The release of the Australian Bureau of Statistics (ABS) data on the most — and least — disadvantaged Census Collection Districts in the nation is always grist for the journalistic mill. There is a weird fascination in comparing Doonside to Dover Heights, or Peppermint Grove to Peppimenarti. Crikey’s analysis (Tuesday, item 1) doesn’t so much snoop into details, as it glides over the statistics.
But Crikey’s lack of fine detail hides wonderful ironies.
The “most disadvantaged” locality is said to be Jilkminggan, the main population centre for Collection District 703078. Few Australians would realise that this is the current name of the Aboriginal community on Elsey Station — of We of the Never Never fame. Jeannie Gunn’s semi-fictionalised account of her time on the Elsey has been a popular favourite since its publication a hundred years ago. It’s been a staple of Australian literature: since 1908 it has never been out of print.
Jilkminggan was previously known as Duck Creek, later as Djembere. Since the community gained leasehold title to the land in 1983, it has been known as Jilkminggan after a dreaming site on the Roper River, just down from the collection of overcrowded houses that is home for over 200 Aboriginal people — mostly the Mangarrayi-speaking traditional owners of the Elsey area.
A hundred kilometres up the road from Jilkminggan is Collection District 7014108, mysteriously described as “Stuart Highway”, an odd title for a single collection district of a few hundred souls located at a single point along 3,000 kilometres of bitumen.
It is in fact RAAF Base Tindal, one of the nation’s front line air defence outposts, 12 kilometres south of Katherine, and home to some of “Top Guns” of our air force.
Back in 1983, the same year CLP Chief Minister Paul Everingham gave over a perpetual lease to Jilkminggan, the then-parliamentary Joint Works Committee held an inquiry into establishing Tindal as a major air base.
Only two groups raised substantive objections.
The RAAF Wives Committee argued — successfully as it turned out — against having the majority of Tindal personnel integrated into the Katherine community, favouring the privileged enclave now known as Census Collection District 7014108 Stuart Highway. In fact the highway was to be diverted north of the RAAF base.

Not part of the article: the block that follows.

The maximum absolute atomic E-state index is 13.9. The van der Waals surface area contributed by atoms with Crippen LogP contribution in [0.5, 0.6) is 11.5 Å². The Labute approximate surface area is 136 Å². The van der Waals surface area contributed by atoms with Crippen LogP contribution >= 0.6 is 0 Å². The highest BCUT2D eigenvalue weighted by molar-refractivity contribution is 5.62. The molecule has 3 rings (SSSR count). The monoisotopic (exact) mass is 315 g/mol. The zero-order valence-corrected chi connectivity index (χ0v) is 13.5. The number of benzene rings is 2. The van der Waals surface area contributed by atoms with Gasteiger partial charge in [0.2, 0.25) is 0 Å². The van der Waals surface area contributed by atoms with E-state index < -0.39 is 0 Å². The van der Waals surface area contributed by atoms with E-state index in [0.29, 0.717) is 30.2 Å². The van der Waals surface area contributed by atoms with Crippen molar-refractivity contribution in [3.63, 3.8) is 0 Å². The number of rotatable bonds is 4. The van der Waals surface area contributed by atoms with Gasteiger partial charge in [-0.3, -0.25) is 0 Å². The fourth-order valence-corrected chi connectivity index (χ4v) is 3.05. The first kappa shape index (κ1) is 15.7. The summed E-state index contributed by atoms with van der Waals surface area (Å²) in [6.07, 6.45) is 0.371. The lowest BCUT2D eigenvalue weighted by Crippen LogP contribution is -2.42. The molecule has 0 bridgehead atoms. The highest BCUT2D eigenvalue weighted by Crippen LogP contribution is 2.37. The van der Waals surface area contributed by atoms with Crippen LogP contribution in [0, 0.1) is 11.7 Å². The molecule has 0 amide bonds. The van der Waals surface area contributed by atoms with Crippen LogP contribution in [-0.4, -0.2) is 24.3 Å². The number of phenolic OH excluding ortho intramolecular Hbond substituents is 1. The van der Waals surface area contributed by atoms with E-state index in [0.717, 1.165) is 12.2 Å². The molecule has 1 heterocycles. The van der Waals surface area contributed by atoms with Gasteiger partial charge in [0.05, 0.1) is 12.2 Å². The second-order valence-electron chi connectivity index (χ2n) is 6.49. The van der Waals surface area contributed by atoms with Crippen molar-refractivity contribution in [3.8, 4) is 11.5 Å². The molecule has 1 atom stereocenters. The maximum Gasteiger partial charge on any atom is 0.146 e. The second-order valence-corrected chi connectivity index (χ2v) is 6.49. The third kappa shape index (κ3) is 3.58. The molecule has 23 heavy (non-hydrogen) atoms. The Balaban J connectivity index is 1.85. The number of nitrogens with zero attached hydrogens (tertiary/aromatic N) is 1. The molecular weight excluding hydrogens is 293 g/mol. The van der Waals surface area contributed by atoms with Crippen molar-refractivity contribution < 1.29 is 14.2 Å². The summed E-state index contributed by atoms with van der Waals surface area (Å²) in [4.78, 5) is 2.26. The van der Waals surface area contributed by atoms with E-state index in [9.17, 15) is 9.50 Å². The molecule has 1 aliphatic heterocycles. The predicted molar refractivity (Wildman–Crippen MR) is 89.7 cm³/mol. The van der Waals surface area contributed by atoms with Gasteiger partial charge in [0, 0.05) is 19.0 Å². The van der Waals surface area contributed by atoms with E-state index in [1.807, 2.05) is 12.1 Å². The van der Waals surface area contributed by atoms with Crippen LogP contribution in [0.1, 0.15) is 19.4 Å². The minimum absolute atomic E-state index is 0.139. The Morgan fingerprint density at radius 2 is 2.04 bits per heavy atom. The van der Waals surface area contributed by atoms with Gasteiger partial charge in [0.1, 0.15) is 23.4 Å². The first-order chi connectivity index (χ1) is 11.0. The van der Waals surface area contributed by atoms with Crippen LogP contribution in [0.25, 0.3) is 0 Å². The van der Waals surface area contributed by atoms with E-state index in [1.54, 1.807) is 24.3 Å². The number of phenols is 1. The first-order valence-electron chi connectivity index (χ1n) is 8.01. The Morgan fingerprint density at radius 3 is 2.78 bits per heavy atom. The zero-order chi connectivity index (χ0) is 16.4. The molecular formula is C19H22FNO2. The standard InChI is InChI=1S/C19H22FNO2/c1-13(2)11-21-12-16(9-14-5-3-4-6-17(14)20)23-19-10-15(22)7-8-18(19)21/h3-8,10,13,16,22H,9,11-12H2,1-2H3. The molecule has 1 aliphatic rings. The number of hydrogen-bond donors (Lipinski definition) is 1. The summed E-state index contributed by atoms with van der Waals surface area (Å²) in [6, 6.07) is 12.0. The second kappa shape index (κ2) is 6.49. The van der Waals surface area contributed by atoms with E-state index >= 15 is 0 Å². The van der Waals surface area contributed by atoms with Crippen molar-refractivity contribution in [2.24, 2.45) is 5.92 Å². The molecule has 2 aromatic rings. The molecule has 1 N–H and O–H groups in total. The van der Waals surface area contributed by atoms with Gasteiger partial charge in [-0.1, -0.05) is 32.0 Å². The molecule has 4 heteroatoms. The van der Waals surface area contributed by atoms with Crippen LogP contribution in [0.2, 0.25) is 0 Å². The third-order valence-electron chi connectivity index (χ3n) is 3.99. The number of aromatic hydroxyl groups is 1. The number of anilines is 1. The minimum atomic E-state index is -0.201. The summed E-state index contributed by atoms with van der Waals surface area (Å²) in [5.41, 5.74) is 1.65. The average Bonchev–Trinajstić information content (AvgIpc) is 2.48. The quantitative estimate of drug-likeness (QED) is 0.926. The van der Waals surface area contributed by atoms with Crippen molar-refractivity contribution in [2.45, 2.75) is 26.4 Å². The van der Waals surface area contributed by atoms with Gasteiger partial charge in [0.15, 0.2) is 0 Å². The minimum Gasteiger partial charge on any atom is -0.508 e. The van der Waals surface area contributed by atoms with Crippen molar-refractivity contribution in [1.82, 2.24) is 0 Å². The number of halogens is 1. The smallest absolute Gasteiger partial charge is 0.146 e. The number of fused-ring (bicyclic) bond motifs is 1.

The other group, the Katherine Aboriginal Action Group (KAAG) warned that there would be little, if any, benefits for local and regional Aboriginal groups. They alerted the parliamentary committee to increased problems with access to alcohol, and negligible advantage to Aboriginal people in terms of training and employment.
KAAG was proved correct. Aboriginal employment during the construction phase of Tindal was laughably small; it is now pretty well non-existent. Amidst the “rivers of grog” pointed to by Pat Anderson, of the Little Children are Sacred report, the Katherine region now has one of the highest per capita consumption rates of grog in Australia.
A prominent member of KAAG was Jessie Roberts, then, as now, a Jilkminggan community leader. KAAG was ignored, and Tindal went ahead.
1983 also saw the release of the movie feature We of the Never Never. Several Jilkminggan residents played the roles of their direct ancestors, as depicted in Jeannie Gunn’s book. The population of Collection District 703078 — Jilkminggan — have been there for the duration. The average Tindal RAAFie, living in the Territory’s least disadvantaged population centre according to the ABS, lasts something less than three years.
The people at Tindal enjoy some of the highest average wages in the Northern Territory; most of the residents of Jilkminggan now have half their incomes “managed” as part of the Federal Intervention.
Jeannie Gunn described the area around Jilkminggan as:
(a) land that bewitches her people with strange spells and mysteries until they call sweet bitter and bitter sweet. We who have lived in it and loved it know that our hearts can never rest away from it.
For people like Jessie Roberts, bitter sweet indeed.
Of course, data from Census Collection Districts are a crude measure. Perhaps we are yet to be told there is a money launderer at Jilkminggan that Operation Wickenby has yet to unveil; or an impoverished janitor at RAAF Base Tindal that has missed the welfare safety net.
I wouldn’t hold my breath.